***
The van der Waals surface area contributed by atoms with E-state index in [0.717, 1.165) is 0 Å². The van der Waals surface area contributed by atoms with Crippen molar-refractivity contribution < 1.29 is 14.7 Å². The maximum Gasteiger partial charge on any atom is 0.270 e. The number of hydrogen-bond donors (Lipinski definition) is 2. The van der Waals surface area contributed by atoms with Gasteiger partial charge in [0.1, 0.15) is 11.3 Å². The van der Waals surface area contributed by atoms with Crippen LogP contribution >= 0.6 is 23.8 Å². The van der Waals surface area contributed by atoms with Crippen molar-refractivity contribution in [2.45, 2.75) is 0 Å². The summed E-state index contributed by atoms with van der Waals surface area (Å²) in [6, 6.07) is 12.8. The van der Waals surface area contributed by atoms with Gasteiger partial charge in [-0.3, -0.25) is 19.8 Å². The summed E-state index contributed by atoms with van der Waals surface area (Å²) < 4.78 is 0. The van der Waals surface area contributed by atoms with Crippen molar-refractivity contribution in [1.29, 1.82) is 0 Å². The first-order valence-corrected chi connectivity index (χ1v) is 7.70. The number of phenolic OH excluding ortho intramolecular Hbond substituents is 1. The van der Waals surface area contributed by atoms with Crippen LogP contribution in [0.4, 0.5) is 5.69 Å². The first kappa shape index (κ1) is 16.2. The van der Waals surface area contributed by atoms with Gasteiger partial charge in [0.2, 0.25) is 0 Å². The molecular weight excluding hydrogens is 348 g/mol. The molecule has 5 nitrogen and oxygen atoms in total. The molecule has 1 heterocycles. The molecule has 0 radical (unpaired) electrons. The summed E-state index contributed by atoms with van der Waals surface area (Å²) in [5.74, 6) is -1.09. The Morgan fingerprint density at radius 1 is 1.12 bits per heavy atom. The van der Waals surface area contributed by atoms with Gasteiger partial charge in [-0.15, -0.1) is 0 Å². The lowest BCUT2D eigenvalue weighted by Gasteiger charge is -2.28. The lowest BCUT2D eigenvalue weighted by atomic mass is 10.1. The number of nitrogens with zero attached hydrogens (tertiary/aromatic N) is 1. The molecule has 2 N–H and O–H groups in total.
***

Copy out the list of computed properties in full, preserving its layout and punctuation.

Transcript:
The van der Waals surface area contributed by atoms with E-state index in [0.717, 1.165) is 0 Å². The van der Waals surface area contributed by atoms with Crippen molar-refractivity contribution < 1.29 is 14.7 Å². The maximum Gasteiger partial charge on any atom is 0.270 e. The number of hydrogen-bond donors (Lipinski definition) is 2. The van der Waals surface area contributed by atoms with Gasteiger partial charge in [0.1, 0.15) is 11.3 Å². The van der Waals surface area contributed by atoms with Crippen LogP contribution >= 0.6 is 23.8 Å². The van der Waals surface area contributed by atoms with Crippen molar-refractivity contribution in [2.45, 2.75) is 0 Å². The summed E-state index contributed by atoms with van der Waals surface area (Å²) in [6, 6.07) is 12.8. The van der Waals surface area contributed by atoms with Gasteiger partial charge in [-0.3, -0.25) is 19.8 Å². The summed E-state index contributed by atoms with van der Waals surface area (Å²) < 4.78 is 0. The van der Waals surface area contributed by atoms with Crippen molar-refractivity contribution in [1.29, 1.82) is 0 Å². The first-order valence-corrected chi connectivity index (χ1v) is 7.70. The number of phenolic OH excluding ortho intramolecular Hbond substituents is 1. The van der Waals surface area contributed by atoms with Crippen LogP contribution in [0.4, 0.5) is 5.69 Å². The first kappa shape index (κ1) is 16.2. The van der Waals surface area contributed by atoms with Gasteiger partial charge in [0.2, 0.25) is 0 Å². The molecular weight excluding hydrogens is 348 g/mol. The molecule has 5 nitrogen and oxygen atoms in total. The molecule has 1 heterocycles. The molecule has 0 radical (unpaired) electrons. The summed E-state index contributed by atoms with van der Waals surface area (Å²) in [5.74, 6) is -1.09. The Morgan fingerprint density at radius 1 is 1.12 bits per heavy atom. The van der Waals surface area contributed by atoms with Gasteiger partial charge in [-0.15, -0.1) is 0 Å². The lowest BCUT2D eigenvalue weighted by Gasteiger charge is -2.28. The lowest BCUT2D eigenvalue weighted by atomic mass is 10.1. The number of nitrogens with zero attached hydrogens (tertiary/aromatic N) is 1. The molecule has 2 N–H and O–H groups in total.